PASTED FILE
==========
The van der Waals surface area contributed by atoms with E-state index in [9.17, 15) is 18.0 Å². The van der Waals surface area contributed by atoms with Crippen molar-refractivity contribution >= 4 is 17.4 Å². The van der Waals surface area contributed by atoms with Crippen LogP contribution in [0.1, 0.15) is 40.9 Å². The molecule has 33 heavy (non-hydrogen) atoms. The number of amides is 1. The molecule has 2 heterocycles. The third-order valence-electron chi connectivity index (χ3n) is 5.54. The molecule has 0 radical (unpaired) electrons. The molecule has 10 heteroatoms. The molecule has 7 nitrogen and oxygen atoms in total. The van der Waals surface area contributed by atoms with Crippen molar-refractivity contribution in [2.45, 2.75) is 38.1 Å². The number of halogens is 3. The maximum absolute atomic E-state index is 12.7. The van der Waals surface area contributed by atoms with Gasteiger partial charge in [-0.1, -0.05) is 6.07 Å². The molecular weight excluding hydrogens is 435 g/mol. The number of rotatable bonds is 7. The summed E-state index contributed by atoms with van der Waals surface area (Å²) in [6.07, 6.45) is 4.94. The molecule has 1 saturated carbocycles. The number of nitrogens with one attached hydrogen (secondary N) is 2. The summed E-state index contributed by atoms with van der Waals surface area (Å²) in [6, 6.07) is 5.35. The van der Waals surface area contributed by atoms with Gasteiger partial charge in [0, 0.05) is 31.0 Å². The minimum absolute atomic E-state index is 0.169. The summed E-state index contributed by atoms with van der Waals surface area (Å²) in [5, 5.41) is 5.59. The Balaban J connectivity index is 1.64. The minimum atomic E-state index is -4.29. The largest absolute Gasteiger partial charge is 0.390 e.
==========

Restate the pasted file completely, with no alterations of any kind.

The van der Waals surface area contributed by atoms with E-state index in [9.17, 15) is 18.0 Å². The van der Waals surface area contributed by atoms with Crippen molar-refractivity contribution >= 4 is 17.4 Å². The van der Waals surface area contributed by atoms with Crippen LogP contribution in [0.1, 0.15) is 40.9 Å². The molecule has 33 heavy (non-hydrogen) atoms. The number of amides is 1. The molecule has 2 heterocycles. The third-order valence-electron chi connectivity index (χ3n) is 5.54. The molecule has 0 radical (unpaired) electrons. The molecule has 10 heteroatoms. The molecule has 7 nitrogen and oxygen atoms in total. The van der Waals surface area contributed by atoms with Crippen molar-refractivity contribution in [2.45, 2.75) is 38.1 Å². The number of halogens is 3. The maximum absolute atomic E-state index is 12.7. The van der Waals surface area contributed by atoms with Gasteiger partial charge in [-0.1, -0.05) is 6.07 Å². The molecular weight excluding hydrogens is 435 g/mol. The number of rotatable bonds is 7. The summed E-state index contributed by atoms with van der Waals surface area (Å²) in [6.07, 6.45) is 4.94. The molecule has 1 saturated carbocycles. The number of nitrogens with one attached hydrogen (secondary N) is 2. The summed E-state index contributed by atoms with van der Waals surface area (Å²) in [6, 6.07) is 5.35. The van der Waals surface area contributed by atoms with Gasteiger partial charge in [0, 0.05) is 31.0 Å². The minimum absolute atomic E-state index is 0.169. The summed E-state index contributed by atoms with van der Waals surface area (Å²) in [5, 5.41) is 5.59. The Balaban J connectivity index is 1.64. The minimum atomic E-state index is -4.29. The largest absolute Gasteiger partial charge is 0.390 e.